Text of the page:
Salmon baked in foil

Food, Recipes 4 Comments

The first time I cooked salmon at home (not on a grill) I pan-seared it and lived to regret the clinging stench of fish in the condo for the next 2 days. That put me off for months, but today I turned to my pal shaver who imparted some wisdom that essentially boiled down to “wrap it in something and bake it”. So that’s what I did, cribbing a recipe from notes from the internet, and it turned out perfectly.

Ingredients

  • 2 salmon steaks, 1″ thick or so
  • 1 can artichoke hearts (you only need 2 or 3, so be prepared to deal with the leftovers)
  • 1 fresh vine-ripened tomato, roughly chopped
  • 3 sprigs fresh thyme
  • 3 tbsp olive oil
  • Salt + pepper to taste
  • Lemon wedges to serve

Method

  1. Preheat oven to 400F.
  2. Chop 3 artichoke hearts into quarters. Mix artichoke, tomato, thyme leaves (discard stems), 2 tbsp olive oil, salt + pepper in a small bowl.
  3. Lay out two sheets of aluminum foil, large enough to completely, but loosely, wrap the salmon.
  4. Use remaining oil to rub down the salmon steaks, and place those on the foil.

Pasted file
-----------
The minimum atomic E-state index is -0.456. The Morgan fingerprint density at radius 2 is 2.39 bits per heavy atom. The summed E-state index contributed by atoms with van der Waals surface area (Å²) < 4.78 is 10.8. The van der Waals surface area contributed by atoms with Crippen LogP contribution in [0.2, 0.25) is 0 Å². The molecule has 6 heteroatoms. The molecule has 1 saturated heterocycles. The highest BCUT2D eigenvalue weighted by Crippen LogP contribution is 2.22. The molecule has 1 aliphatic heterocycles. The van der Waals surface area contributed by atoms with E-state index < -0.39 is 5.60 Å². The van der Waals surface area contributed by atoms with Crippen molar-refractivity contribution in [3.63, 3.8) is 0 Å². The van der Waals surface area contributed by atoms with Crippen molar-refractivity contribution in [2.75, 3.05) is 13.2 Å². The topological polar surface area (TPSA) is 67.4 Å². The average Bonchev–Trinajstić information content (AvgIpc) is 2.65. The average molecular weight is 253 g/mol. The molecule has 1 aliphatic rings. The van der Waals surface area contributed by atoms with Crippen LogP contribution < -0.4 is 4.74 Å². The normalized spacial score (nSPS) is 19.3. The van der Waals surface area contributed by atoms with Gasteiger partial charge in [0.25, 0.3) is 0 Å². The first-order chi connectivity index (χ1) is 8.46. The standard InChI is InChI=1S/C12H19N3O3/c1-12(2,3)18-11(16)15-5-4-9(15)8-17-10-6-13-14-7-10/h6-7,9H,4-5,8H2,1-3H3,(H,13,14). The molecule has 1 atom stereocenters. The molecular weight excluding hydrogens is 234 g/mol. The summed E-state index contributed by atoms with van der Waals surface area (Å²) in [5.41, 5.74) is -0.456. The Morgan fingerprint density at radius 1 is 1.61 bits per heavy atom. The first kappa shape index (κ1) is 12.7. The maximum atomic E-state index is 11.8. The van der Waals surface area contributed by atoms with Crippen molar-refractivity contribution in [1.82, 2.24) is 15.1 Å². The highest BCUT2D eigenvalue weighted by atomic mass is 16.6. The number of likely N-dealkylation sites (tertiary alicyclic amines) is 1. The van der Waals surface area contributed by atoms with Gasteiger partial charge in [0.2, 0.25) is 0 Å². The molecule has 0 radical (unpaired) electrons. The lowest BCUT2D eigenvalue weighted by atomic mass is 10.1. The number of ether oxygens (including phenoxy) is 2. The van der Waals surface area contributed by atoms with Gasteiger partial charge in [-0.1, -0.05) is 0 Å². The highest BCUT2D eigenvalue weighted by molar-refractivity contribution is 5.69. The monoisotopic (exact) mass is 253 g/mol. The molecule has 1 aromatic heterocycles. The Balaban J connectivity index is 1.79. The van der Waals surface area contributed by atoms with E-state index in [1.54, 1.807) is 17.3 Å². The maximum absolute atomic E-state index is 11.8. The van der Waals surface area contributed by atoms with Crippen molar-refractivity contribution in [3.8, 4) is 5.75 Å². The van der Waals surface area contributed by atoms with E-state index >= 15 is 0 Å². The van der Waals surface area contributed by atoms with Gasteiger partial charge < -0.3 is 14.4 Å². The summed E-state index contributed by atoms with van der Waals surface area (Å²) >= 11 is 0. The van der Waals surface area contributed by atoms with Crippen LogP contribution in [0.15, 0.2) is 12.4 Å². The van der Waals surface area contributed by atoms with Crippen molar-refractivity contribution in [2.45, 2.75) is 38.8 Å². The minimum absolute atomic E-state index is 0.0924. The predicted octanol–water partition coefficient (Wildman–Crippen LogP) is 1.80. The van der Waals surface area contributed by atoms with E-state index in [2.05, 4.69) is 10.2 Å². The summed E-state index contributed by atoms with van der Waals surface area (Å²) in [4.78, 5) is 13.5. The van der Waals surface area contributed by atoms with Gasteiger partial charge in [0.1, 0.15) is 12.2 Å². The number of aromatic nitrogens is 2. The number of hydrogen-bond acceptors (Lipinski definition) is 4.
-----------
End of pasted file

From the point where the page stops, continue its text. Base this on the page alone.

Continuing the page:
5. Top each salmon steak with half of the artichoke/tomato mixture. Fold foil loosely around steaks and seal, so each steak is in its own little foil packet-pod.
  6. Place foil pods on a baking sheet, and put in the oven. Bake for 25-30 mins.
  7. Unwrap, remove from foil, and plate, serving with lemon wedges.

That’s pretty much it. I served these with steamed snap peas and baked sweet potato.

4 Responses to “Salmon baked in foil”

  1. Adam Says:
    May 29th, 2007 at 11:50 pm

    Foil? Foil? Try little parchment paper envelopes next time.

  2. Adam Says:
    May 30th, 2007 at 12:50 am

    Foil? Foil? Try little parchment paper envelopes next time.

  3. dria Says:
    May 30th, 2007 at 8:52 am

    Yeah, so long story short — I couldn’t find any parchment paper. Foil was an “onhand” second choice :) Still worked fine.

  4. dria Says:
    May 30th, 2007 at 9:52 am

    Yeah, so long story short — I couldn’t find any parchment paper. Foil was an “onhand” second choice :) Still worked fine.

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